Cathryn A. Manduca - Winter 2013
InTeGrate is an NSF sponsored community effort to support the teaching of geoscience in the context of societal issues both within geoscience courses and across the undergraduate curriculum. Our goal is to develop a citizenry and workforce that can address environmental and resource issues facing our society.
Geoscience literacy and expertise play a role in all societal issues that involve the Earth. These issues range from environmental degradation and natural hazards to creating sustainable economic systems or livable cities. Yet, very few students in the United States develop a sufficient understanding of geoscience to help inform either their personal decision-making or their choice of career pathways. Those that have encountered geoscience may not develop a sufficient, practical knowledge to apply their understanding to address societal challenges.
Thus, there are two main goals of the InTeGrate project. (1) To dramatically increase geoscience literacy of all undergraduate students including those that do not major in the geosciences, those who are historically under-represented in the geosciences, and future K-12 teachers, such that they are better positioned to make sustainable decisions in their lives and as part of the broader society. (2) To increase the number of majors in the geosciences and associated fields that are able to work with other scientists, social scientists, business people, and policy makers to develop viable solutions to current and future environmental and resource challenges.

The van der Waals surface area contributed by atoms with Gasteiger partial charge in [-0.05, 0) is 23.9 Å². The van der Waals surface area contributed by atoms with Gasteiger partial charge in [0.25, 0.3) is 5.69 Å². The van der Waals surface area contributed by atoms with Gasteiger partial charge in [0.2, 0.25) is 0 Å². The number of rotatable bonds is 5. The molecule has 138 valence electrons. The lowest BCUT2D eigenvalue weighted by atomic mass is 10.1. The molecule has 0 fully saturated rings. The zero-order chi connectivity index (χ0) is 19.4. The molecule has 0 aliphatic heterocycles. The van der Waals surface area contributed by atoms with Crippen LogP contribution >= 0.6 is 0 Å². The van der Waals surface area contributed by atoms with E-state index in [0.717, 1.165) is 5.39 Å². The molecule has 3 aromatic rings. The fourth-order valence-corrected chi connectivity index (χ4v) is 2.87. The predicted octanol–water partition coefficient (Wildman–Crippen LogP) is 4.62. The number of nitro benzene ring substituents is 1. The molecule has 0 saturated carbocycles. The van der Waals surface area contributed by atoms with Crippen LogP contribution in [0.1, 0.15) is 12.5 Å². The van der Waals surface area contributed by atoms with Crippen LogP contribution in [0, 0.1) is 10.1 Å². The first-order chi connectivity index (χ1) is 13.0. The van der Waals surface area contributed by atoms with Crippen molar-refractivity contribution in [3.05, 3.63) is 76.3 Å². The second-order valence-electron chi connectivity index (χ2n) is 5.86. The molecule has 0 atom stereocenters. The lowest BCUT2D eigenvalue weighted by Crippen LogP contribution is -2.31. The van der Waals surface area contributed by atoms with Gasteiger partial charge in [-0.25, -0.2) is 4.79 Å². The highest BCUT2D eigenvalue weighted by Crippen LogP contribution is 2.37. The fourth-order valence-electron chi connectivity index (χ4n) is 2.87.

Achieving these goals requires a revolution in how geoscience education is perceived and practiced by geoscientists, as well as the roles that the geosciences play in the broader curriculum in institutions of higher education. An integrated approach combines the following elements:
- Materials development: to develop teaching materials and evaluation of new teaching resources and instruction strategies,
- Undergraduate program design and development: to incorporate geoscience throughout the curriculum,
- Professional development and dissemination: to promote widespread adoption of these new approaches, and
- Assessment and project evaluation: so that the materials and programs developed meet their stated goals, and that project activities meet overarching InTeGrate goals.
The InTeGrate project hinges on active participation from faculty across the country. In 2012, the project hosted four workshops that produced a rich set of teaching materials, essays, course descriptions, and program descriptions available on the project website. Additionally, teams of faculty developed and piloted curriculum with topics ranging from environmental justice and freshwater resources to natural hazards and energy resources. To attend a workshop or join a curriculum development team, visit: https://serc.carleton.edu/integrate/participate/index.html.